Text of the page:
About the book
A work of rare literary brilliance and emotional power, The Heavens is a mesmerizing novel of love and time, of dreams and politics, that asks how we come to inhabit our world
New York, late summer, 2000. A party in a spacious Manhattan apartment, hosted by a wealthy young activist. Dozens of idealistic twenty-somethings have impassioned conversations over takeout dumplings and champagne. The evening shines with the heady optimism of a progressive new millennium. A young man, Ben, meets a young woman, Kate—and they begin to fall in love.
From their first meeting, Ben knows Kate is unworldly and fanciful, so at first he isn’t that concerned when she tells him about the recurring dream she’s had since childhood. In the dream, she’s transported to the past, where she lives a second life as Emilia, the mistress of a nobleman in Elizabethan England.
But for Kate, the dream becomes increasingly real and compelling until it threatens to overwhelm her life. And soon she’s waking from it to find the world changed—pictures on her wall she doesn’t recognize, new buildings in the neighborhood that have sprung up overnight. As she tries to make sense of what’s happening, Ben worries the woman he’s fallen in love with is losing her grip on reality.
Transporting the reader between a richly detailed past and a frighteningly possible future, The Heavens is a powerful reminder of the consequences of our actions, a poignant testament to how the people we love are destined to change, and a masterful exploration of the power of dreams.
Published by Granta
The shiniest of gold covers – I’m in love!!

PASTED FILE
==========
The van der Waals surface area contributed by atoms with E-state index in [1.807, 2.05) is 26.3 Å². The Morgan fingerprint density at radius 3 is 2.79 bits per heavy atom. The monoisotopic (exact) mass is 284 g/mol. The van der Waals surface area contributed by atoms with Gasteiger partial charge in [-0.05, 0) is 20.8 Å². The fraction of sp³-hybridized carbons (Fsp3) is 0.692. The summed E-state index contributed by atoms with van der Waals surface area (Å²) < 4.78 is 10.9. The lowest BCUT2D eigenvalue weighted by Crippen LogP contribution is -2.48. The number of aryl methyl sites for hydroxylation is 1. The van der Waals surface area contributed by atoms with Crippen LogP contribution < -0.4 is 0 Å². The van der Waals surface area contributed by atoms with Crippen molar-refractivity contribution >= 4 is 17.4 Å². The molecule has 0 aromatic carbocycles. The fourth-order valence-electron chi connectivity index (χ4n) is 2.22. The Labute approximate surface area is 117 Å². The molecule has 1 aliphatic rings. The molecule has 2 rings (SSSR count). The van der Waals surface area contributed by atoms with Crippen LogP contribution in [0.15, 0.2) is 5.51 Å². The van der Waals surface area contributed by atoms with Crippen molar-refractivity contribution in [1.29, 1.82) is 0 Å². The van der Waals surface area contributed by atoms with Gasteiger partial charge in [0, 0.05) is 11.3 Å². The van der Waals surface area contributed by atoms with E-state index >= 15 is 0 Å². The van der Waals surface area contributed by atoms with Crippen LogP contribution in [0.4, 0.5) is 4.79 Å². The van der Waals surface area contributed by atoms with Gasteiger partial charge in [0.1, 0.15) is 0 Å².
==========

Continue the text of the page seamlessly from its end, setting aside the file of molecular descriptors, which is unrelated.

And as for the contents of the book, it’s one of those that I think leaves you thinking more once you’ve finished it as you process what you’ve just experienced as that is how it has made me feel! I thoroughly enjoyed the story of Kate who is a dreamer – literally! – and seems to drift through her life with no real purpose, other than to interpret the dreams she has as her own personal quest to help save the world!
If that sounds mad it is, but the way the book is written leaves it up to the reader to decide if her dreams of her life as Emilia back in the 16th Century in London are just in her head, or actually real. When she wakes she’s always back in New York in the year 2000 and her life is ‘happy’ as she describes it, but not fulfilling. Her friends are all used to her ways but when she starts to return from her dreams and forgets things that have happened, they get frustrated with her and worry if she’s sick .
The relationship with Ben in New York is the thing that makes her dreams seemingly more vivid and real – her senses are more heightened when she’s in love or dealing with a broken heart. He adores her and will always find excuses for her behaviour but soon his patience begins to wear out.
She is convinced that when she is back in the 16th century, when she meets fellow time traveller William Shakespeare, that she must do something to stop bad things happening in the future. Everytime she returns to the ‘now’ something has changed and she’s convinced it is because of something she did back in the other timeline – the butterfly effect. The more she drifts along, the more her friends question her sanity and the more she questions her own purpose and place in the world that she finds herself in, especially when the ‘dream’ world seems so real to her.
I enjoyed the ‘now’ timeline more than going back in time as I just felt more connection with her as a character in those sequence of events as it was more compelling as you watched her become more detached from everything she knew.
A book that makes you ponder and such an intriguing story that is quirky and just that little bit different.